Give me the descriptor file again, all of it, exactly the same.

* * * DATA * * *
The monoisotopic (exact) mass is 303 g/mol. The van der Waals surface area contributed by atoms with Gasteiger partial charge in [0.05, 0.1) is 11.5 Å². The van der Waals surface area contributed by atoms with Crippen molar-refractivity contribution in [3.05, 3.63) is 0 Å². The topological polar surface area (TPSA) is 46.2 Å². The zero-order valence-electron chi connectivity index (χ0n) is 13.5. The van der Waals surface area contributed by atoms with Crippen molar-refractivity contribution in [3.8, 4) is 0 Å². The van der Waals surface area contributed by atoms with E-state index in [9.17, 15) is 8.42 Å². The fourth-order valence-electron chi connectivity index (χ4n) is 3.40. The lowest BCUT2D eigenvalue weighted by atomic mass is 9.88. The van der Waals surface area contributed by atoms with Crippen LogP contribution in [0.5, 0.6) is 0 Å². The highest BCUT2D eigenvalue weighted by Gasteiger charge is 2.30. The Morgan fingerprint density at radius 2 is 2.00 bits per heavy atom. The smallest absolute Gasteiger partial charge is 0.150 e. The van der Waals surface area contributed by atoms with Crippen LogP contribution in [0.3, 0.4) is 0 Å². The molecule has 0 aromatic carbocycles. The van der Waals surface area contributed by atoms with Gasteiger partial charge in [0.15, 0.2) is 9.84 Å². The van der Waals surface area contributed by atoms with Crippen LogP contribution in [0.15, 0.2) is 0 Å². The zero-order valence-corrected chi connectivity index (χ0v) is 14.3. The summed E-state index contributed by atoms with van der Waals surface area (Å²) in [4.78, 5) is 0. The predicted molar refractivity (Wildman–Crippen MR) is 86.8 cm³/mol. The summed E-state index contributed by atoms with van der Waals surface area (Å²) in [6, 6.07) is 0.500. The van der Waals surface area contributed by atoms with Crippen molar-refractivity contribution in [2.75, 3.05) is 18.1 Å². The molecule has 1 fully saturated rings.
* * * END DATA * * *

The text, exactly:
The monoisotopic (exact) mass is 303 g/mol. The van der Waals surface area contributed by atoms with Gasteiger partial charge in [0.05, 0.1) is 11.5 Å². The van der Waals surface area contributed by atoms with Crippen molar-refractivity contribution in [3.05, 3.63) is 0 Å². The topological polar surface area (TPSA) is 46.2 Å². The zero-order valence-electron chi connectivity index (χ0n) is 13.5. The van der Waals surface area contributed by atoms with Crippen molar-refractivity contribution in [3.8, 4) is 0 Å². The van der Waals surface area contributed by atoms with E-state index in [9.17, 15) is 8.42 Å². The fourth-order valence-electron chi connectivity index (χ4n) is 3.40. The lowest BCUT2D eigenvalue weighted by atomic mass is 9.88. The van der Waals surface area contributed by atoms with Crippen LogP contribution in [0.5, 0.6) is 0 Å². The highest BCUT2D eigenvalue weighted by Gasteiger charge is 2.30. The Morgan fingerprint density at radius 2 is 2.00 bits per heavy atom. The smallest absolute Gasteiger partial charge is 0.150 e. The van der Waals surface area contributed by atoms with Crippen LogP contribution in [0.3, 0.4) is 0 Å². The molecule has 0 aromatic carbocycles. The van der Waals surface area contributed by atoms with Gasteiger partial charge in [0.15, 0.2) is 9.84 Å². The van der Waals surface area contributed by atoms with Crippen LogP contribution in [0.15, 0.2) is 0 Å². The zero-order valence-corrected chi connectivity index (χ0v) is 14.3. The summed E-state index contributed by atoms with van der Waals surface area (Å²) in [4.78, 5) is 0. The predicted molar refractivity (Wildman–Crippen MR) is 86.8 cm³/mol. The summed E-state index contributed by atoms with van der Waals surface area (Å²) in [6, 6.07) is 0.500. The van der Waals surface area contributed by atoms with Crippen molar-refractivity contribution in [2.75, 3.05) is 18.1 Å². The molecule has 1 fully saturated rings.